Learn the latest on advanced manufacturing at a June 17 Capitol Hill briefing
NSF, DISCOVER Magazine and ASME present "Made to Order: Customization in Internet-enabled Manufacturing"
"Made to order," a phrase that began with the service industry, is now vital to the future of U.S. manufacturing. Manufacturing production is growing at its fastest pace in more than a decade, creating more economic value per dollar than any other sector. Adding to this surge is customization--the ability to quickly and efficiently make what you want, when you want it.
Next week, learn the latest on advanced manufacturing at a lunch panel featuring experts in the field:
RSVP: Lisa-Joy Zgorski, email@example.com (for credentialed members of the media)
NSF has long supported research to bring about transformational advances in manufacturing--from early NSF investments in additive manufacturing in the 1970s and 1980s to today's broad portfolio of current research investments enabling new paradigms for manufacturing in the coming decades.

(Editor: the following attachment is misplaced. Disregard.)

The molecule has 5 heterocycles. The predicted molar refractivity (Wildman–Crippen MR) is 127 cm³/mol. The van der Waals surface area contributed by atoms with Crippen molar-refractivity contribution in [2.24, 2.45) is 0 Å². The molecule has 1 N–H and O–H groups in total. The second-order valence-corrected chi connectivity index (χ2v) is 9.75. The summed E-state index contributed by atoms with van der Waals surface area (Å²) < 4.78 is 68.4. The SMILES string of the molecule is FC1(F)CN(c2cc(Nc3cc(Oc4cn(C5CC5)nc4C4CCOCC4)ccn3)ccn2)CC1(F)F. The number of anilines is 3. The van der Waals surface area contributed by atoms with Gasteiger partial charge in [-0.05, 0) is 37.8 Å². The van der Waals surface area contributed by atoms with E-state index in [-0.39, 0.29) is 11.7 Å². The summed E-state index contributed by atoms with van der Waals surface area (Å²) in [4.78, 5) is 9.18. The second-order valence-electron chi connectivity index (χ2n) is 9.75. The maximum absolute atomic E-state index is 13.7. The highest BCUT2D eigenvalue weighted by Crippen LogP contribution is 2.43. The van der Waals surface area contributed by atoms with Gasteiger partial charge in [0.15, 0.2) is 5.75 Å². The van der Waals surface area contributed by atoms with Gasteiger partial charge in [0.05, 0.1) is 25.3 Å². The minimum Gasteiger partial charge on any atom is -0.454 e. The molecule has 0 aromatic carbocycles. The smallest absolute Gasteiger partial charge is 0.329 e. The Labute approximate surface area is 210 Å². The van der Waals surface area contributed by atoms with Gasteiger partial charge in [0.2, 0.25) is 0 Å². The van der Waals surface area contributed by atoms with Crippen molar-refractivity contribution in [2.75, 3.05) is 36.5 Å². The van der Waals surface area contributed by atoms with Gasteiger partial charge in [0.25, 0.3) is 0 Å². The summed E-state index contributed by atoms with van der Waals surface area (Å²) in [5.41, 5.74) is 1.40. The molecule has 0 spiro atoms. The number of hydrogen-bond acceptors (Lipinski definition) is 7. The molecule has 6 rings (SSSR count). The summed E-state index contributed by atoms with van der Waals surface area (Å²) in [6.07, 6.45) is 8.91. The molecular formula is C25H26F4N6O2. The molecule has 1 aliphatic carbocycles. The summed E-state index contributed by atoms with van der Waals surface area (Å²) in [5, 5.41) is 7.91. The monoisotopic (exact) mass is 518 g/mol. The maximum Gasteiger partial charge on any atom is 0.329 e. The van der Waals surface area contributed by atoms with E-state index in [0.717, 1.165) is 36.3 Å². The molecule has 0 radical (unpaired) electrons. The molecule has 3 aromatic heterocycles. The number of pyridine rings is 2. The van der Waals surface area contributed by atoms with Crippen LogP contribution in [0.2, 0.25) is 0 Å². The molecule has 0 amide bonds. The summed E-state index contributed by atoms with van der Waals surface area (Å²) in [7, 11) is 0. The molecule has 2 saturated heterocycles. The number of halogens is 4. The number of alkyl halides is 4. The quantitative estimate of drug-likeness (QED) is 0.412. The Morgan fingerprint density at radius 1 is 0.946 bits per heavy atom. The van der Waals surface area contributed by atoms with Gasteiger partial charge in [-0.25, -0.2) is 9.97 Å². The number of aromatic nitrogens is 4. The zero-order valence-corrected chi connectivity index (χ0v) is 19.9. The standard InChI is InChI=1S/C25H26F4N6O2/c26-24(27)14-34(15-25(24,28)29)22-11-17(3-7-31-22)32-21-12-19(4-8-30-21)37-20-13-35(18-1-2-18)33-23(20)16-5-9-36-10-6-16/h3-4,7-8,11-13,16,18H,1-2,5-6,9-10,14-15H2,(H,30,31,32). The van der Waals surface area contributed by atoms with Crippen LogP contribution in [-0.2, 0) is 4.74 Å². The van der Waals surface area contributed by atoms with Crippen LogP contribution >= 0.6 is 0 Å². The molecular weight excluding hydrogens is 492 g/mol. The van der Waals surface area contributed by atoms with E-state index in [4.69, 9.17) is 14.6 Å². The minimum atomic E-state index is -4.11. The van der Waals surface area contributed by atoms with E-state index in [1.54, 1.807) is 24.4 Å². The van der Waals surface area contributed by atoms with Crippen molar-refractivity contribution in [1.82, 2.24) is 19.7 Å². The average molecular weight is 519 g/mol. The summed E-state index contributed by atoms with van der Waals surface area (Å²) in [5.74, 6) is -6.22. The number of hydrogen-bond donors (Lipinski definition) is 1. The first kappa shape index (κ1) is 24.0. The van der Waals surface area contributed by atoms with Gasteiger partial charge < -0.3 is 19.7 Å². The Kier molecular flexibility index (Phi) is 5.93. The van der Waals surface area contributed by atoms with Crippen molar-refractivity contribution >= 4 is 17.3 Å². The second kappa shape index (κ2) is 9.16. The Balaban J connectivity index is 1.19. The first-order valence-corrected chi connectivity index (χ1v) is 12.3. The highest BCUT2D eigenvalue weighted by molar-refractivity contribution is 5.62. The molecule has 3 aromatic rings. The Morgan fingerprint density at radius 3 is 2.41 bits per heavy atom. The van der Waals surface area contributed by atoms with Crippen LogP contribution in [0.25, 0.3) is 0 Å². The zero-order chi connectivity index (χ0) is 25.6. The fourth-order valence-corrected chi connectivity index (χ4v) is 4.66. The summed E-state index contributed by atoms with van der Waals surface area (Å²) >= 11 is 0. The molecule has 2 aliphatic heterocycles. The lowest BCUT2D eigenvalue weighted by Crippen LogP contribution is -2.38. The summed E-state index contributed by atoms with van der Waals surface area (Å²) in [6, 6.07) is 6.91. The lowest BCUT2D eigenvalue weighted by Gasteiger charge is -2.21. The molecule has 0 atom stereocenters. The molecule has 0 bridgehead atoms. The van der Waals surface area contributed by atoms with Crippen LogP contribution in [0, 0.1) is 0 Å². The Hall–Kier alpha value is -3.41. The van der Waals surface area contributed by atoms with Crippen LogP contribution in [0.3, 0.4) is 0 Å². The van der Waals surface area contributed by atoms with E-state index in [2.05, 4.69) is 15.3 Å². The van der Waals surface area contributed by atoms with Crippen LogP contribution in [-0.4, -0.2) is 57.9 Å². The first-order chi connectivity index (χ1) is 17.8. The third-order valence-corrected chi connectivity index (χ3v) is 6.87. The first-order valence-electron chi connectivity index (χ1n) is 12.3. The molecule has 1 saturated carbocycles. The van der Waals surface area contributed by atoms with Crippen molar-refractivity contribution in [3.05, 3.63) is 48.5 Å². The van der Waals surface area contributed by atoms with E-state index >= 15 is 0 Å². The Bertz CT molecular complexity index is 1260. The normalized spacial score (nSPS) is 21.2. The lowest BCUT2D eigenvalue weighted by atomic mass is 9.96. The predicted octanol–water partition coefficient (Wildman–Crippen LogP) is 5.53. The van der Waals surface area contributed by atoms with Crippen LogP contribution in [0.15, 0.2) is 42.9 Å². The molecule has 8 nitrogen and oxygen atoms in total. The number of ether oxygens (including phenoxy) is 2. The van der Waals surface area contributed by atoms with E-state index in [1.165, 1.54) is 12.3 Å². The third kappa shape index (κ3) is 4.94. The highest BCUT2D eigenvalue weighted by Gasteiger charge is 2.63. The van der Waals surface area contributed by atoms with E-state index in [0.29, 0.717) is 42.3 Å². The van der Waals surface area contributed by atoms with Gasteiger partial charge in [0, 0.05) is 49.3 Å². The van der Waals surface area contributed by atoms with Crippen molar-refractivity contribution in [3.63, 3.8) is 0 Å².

Some promising frontier research areas include those in autonomous systems, bio-manufacturing, breakthrough materials and materials design, digital design and manufacturing methods, nanomaterials and nanomanufacturing, novel semiconductor design and manufacturing and smart manufacturing with cyber-physical systems.
Learn more about NSF investments in advanced manufacturing on the NSF website, and find out at the briefing how new technologies are already changing manufacturing.
The National Science Foundation (NSF) is an independent federal agency that supports fundamental research and education across all fields of science and engineering. In fiscal year (FY) 2017, its budget is $7.5 billion. NSF funds reach all 50 states through grants to nearly 2,000 colleges, universities and other institutions. Each year, NSF receives more than 48,000 competitive proposals for funding and makes about 12,000 new funding awards.
Useful NSF Web Sites: